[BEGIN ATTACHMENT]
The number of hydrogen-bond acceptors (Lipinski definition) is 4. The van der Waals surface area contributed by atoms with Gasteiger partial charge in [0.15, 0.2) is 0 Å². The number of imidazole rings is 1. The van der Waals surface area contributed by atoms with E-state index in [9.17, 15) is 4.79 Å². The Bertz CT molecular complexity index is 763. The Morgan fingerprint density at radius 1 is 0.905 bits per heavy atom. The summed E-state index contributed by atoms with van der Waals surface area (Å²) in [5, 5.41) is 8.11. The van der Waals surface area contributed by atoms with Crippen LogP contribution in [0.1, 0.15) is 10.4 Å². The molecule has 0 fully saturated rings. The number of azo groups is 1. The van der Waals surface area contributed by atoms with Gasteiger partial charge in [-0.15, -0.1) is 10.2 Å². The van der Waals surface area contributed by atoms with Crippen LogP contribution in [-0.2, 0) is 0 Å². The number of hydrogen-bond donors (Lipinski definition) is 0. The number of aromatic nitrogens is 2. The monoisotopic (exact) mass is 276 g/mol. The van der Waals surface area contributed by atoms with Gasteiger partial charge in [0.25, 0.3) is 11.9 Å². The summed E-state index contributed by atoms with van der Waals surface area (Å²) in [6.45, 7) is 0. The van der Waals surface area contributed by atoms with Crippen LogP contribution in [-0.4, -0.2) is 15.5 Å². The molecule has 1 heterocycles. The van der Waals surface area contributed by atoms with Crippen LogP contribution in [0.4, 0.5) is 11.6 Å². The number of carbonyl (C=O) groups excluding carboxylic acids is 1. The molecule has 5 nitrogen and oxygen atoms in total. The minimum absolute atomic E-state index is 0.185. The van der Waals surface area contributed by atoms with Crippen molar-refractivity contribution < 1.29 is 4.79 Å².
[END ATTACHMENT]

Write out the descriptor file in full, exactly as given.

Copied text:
The number of hydrogen-bond acceptors (Lipinski definition) is 4. The van der Waals surface area contributed by atoms with Gasteiger partial charge in [0.15, 0.2) is 0 Å². The number of imidazole rings is 1. The van der Waals surface area contributed by atoms with E-state index in [9.17, 15) is 4.79 Å². The Bertz CT molecular complexity index is 763. The Morgan fingerprint density at radius 1 is 0.905 bits per heavy atom. The summed E-state index contributed by atoms with van der Waals surface area (Å²) in [5, 5.41) is 8.11. The van der Waals surface area contributed by atoms with Crippen LogP contribution in [0.1, 0.15) is 10.4 Å². The molecule has 0 fully saturated rings. The number of azo groups is 1. The van der Waals surface area contributed by atoms with Gasteiger partial charge in [-0.15, -0.1) is 10.2 Å². The van der Waals surface area contributed by atoms with Crippen LogP contribution in [-0.2, 0) is 0 Å². The number of hydrogen-bond donors (Lipinski definition) is 0. The number of aromatic nitrogens is 2. The monoisotopic (exact) mass is 276 g/mol. The van der Waals surface area contributed by atoms with Gasteiger partial charge in [0.25, 0.3) is 11.9 Å². The summed E-state index contributed by atoms with van der Waals surface area (Å²) in [6.45, 7) is 0. The van der Waals surface area contributed by atoms with Crippen LogP contribution in [-0.4, -0.2) is 15.5 Å². The molecule has 1 heterocycles. The van der Waals surface area contributed by atoms with Crippen LogP contribution in [0.4, 0.5) is 11.6 Å². The number of carbonyl (C=O) groups excluding carboxylic acids is 1. The molecule has 5 nitrogen and oxygen atoms in total. The minimum absolute atomic E-state index is 0.185. The van der Waals surface area contributed by atoms with Crippen molar-refractivity contribution < 1.29 is 4.79 Å².